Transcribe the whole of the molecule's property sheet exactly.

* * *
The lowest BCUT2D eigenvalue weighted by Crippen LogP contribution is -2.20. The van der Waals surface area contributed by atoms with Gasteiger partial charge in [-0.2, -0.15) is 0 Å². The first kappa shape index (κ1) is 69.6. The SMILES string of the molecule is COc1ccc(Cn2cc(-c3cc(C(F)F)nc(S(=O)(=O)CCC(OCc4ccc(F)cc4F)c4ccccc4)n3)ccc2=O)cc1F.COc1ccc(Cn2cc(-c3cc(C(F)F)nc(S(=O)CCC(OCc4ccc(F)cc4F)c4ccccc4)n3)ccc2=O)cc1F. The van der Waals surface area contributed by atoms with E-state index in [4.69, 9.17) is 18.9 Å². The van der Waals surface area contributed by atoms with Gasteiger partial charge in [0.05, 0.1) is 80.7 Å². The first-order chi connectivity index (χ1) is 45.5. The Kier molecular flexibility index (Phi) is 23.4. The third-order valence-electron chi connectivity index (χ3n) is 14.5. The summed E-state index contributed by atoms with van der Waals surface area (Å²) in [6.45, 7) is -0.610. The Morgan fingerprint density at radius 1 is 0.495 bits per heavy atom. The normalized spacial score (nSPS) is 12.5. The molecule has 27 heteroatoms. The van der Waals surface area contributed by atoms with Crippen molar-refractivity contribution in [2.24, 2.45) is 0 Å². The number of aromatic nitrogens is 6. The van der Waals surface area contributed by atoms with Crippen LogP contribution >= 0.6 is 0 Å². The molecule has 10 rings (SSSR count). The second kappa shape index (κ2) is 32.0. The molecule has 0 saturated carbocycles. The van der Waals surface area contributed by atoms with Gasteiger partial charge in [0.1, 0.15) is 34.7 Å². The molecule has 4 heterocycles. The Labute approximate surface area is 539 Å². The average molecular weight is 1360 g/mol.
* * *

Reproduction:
The lowest BCUT2D eigenvalue weighted by Crippen LogP contribution is -2.20. The van der Waals surface area contributed by atoms with Gasteiger partial charge in [-0.2, -0.15) is 0 Å². The first kappa shape index (κ1) is 69.6. The SMILES string of the molecule is COc1ccc(Cn2cc(-c3cc(C(F)F)nc(S(=O)(=O)CCC(OCc4ccc(F)cc4F)c4ccccc4)n3)ccc2=O)cc1F.COc1ccc(Cn2cc(-c3cc(C(F)F)nc(S(=O)CCC(OCc4ccc(F)cc4F)c4ccccc4)n3)ccc2=O)cc1F. The van der Waals surface area contributed by atoms with E-state index in [4.69, 9.17) is 18.9 Å². The van der Waals surface area contributed by atoms with Gasteiger partial charge in [0.05, 0.1) is 80.7 Å². The first-order chi connectivity index (χ1) is 45.5. The Kier molecular flexibility index (Phi) is 23.4. The third-order valence-electron chi connectivity index (χ3n) is 14.5. The summed E-state index contributed by atoms with van der Waals surface area (Å²) in [6.45, 7) is -0.610. The Morgan fingerprint density at radius 1 is 0.495 bits per heavy atom. The normalized spacial score (nSPS) is 12.5. The molecule has 27 heteroatoms. The van der Waals surface area contributed by atoms with Crippen molar-refractivity contribution in [2.24, 2.45) is 0 Å². The number of aromatic nitrogens is 6. The van der Waals surface area contributed by atoms with Crippen LogP contribution >= 0.6 is 0 Å². The molecule has 10 rings (SSSR count). The second kappa shape index (κ2) is 32.0. The molecule has 0 saturated carbocycles. The van der Waals surface area contributed by atoms with Gasteiger partial charge in [0.1, 0.15) is 34.7 Å². The molecule has 4 heterocycles. The Labute approximate surface area is 539 Å². The average molecular weight is 1360 g/mol.